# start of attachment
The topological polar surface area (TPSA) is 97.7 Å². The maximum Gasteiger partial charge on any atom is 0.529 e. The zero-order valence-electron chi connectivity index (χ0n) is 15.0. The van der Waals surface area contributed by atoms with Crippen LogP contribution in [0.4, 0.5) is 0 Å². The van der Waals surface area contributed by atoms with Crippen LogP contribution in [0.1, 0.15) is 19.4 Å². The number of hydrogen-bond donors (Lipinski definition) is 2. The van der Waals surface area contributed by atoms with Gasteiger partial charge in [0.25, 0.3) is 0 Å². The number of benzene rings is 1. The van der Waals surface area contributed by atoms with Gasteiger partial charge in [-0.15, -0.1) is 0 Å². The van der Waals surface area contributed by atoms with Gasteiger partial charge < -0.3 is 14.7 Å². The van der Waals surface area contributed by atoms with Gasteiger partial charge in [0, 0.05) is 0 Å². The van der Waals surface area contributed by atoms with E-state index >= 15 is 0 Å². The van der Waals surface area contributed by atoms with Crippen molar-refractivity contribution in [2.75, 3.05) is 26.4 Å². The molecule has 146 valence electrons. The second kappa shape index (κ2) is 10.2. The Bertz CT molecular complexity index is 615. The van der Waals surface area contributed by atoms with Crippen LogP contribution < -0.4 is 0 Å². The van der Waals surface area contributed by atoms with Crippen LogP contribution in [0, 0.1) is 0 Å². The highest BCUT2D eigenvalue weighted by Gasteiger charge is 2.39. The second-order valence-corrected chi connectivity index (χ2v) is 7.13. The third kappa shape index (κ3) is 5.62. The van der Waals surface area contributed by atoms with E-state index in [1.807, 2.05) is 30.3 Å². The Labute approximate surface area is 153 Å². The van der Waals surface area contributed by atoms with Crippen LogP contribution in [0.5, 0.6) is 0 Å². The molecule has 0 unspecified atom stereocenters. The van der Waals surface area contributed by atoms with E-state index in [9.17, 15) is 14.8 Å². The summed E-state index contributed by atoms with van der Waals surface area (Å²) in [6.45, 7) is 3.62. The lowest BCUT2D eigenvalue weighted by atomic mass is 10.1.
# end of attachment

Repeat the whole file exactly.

The topological polar surface area (TPSA) is 97.7 Å². The maximum Gasteiger partial charge on any atom is 0.529 e. The zero-order valence-electron chi connectivity index (χ0n) is 15.0. The van der Waals surface area contributed by atoms with Crippen LogP contribution in [0.4, 0.5) is 0 Å². The van der Waals surface area contributed by atoms with Crippen LogP contribution in [0.1, 0.15) is 19.4 Å². The number of hydrogen-bond donors (Lipinski definition) is 2. The van der Waals surface area contributed by atoms with Gasteiger partial charge in [0.25, 0.3) is 0 Å². The number of benzene rings is 1. The van der Waals surface area contributed by atoms with Gasteiger partial charge in [-0.15, -0.1) is 0 Å². The van der Waals surface area contributed by atoms with Gasteiger partial charge < -0.3 is 14.7 Å². The van der Waals surface area contributed by atoms with Gasteiger partial charge in [0, 0.05) is 0 Å². The van der Waals surface area contributed by atoms with E-state index >= 15 is 0 Å². The van der Waals surface area contributed by atoms with Crippen molar-refractivity contribution in [2.75, 3.05) is 26.4 Å². The molecule has 146 valence electrons. The second kappa shape index (κ2) is 10.2. The Bertz CT molecular complexity index is 615. The van der Waals surface area contributed by atoms with Crippen LogP contribution < -0.4 is 0 Å². The van der Waals surface area contributed by atoms with Crippen LogP contribution in [0, 0.1) is 0 Å². The highest BCUT2D eigenvalue weighted by Gasteiger charge is 2.39. The second-order valence-corrected chi connectivity index (χ2v) is 7.13. The third kappa shape index (κ3) is 5.62. The van der Waals surface area contributed by atoms with E-state index in [1.807, 2.05) is 30.3 Å². The Labute approximate surface area is 153 Å². The van der Waals surface area contributed by atoms with Crippen LogP contribution in [0.5, 0.6) is 0 Å². The molecule has 0 unspecified atom stereocenters. The van der Waals surface area contributed by atoms with E-state index in [9.17, 15) is 14.8 Å². The summed E-state index contributed by atoms with van der Waals surface area (Å²) in [6.45, 7) is 3.62. The lowest BCUT2D eigenvalue weighted by atomic mass is 10.1.